Hagebau navigates customers with Locandis
DIY chain Hagebau guides customers at its Neumünster location via smartphone app to the desired product. Visitors to the C.J. Wigger Hagebaumarkt can open the app called Wiggi Hagebaumarkt and enter the item they are looking for. Their smartphone will then lead them directly to the shelf in question. If a customer enters several products, the app calculates the shortest shopping route. Lebensmittel Zeitung had first reported on the project.
Hamburg-based start-up Locandis, specialised in real-time location systems and location-based marketing, provides the technology. It works like Google Maps. In real-time, users can see where they are and how far from the product they are looking for. Furthermore, the retailer can provide customers with additional information or give product recommendations via app directly at the shelf.
Sensor fusion leads to precise localisation
While navigation via app got a standard outdoors, the technology has not yet established itself indoors. GPS signals are strongly attenuated inside buildings. Furthermore, precision of satellite navigation is not sufficient to precisely locate a product on the shelf. This is true even if triangulation of the WiFi signal is performed. Therefore, signals of additional sensors must be evaluated to determine the exact position.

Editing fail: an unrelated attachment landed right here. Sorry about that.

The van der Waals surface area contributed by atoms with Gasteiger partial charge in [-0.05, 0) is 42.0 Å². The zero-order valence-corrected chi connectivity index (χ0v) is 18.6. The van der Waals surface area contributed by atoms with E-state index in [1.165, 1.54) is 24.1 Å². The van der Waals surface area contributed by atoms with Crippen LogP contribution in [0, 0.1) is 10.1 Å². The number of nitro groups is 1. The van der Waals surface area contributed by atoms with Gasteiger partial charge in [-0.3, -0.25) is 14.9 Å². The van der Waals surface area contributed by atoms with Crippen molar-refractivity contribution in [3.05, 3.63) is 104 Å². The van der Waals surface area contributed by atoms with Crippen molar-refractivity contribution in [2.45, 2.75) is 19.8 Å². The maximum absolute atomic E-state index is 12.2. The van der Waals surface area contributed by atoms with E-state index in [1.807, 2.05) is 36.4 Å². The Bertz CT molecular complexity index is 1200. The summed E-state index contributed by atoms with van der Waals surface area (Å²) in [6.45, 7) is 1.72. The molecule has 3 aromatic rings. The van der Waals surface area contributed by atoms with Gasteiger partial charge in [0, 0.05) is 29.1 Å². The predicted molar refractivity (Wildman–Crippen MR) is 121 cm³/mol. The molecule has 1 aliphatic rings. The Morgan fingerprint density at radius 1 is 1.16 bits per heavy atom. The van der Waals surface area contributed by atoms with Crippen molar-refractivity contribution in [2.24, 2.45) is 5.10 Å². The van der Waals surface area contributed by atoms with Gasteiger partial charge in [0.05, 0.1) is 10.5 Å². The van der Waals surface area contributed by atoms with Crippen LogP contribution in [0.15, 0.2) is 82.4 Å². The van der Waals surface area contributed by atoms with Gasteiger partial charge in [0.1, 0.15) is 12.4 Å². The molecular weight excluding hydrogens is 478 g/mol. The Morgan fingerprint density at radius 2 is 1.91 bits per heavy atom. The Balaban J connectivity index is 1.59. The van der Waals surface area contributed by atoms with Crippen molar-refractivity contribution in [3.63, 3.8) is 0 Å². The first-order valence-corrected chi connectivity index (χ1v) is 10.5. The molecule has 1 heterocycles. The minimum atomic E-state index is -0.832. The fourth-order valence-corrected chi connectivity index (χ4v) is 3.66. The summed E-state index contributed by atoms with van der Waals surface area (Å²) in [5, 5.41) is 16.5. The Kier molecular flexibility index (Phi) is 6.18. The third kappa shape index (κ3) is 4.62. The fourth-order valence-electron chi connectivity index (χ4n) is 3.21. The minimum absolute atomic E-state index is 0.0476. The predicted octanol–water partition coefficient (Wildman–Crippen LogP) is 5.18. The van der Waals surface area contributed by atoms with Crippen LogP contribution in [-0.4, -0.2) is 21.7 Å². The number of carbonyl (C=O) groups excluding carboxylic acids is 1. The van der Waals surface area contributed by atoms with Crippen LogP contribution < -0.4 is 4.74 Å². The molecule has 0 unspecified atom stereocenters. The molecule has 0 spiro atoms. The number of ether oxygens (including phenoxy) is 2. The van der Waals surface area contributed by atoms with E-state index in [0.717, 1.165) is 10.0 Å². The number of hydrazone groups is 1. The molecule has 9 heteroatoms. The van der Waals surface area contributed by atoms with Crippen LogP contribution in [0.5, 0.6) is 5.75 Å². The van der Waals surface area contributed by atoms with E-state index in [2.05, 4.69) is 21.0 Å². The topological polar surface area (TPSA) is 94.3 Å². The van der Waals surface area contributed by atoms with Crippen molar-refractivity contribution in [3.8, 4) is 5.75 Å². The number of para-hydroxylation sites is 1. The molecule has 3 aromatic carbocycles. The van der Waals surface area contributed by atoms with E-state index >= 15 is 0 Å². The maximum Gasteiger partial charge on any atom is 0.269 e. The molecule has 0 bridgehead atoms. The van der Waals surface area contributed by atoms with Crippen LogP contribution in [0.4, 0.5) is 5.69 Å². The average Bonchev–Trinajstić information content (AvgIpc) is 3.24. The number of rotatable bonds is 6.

Locandis calls its in-house developed technology sensor fusion. It uses small transmitters, so-called locators. The manufacturer states that the quality of position determination via Bluetooth Low Energy (BLE) is not sufficient. That is why it relies on an enhanced protocol and specially developed firmware for its devices. Usually, the locators are battery operated. At Hagebau, they have been installed in the lighting systems for the first time. The transmitters are part of the InnoGreen LED luminaires which also supply them with power.
For precise positioning, the application also uses other sources of information, such as augmented reality and magnetic field information. In this way, the solution can guide the customer not only to the appropriate shelf, but exactly to the product they are looking for.
The company expects the solution to increase both customer satisfaction and sales. With an assortment of more than 60,000 articles, indoor navigation facilitates better orientation in the store. Customers can shop faster and more relaxed. Employees are also relieved. It remains to be seen whether this example will set a precedent and Hagebau or its competitors will equip more stores with the technology.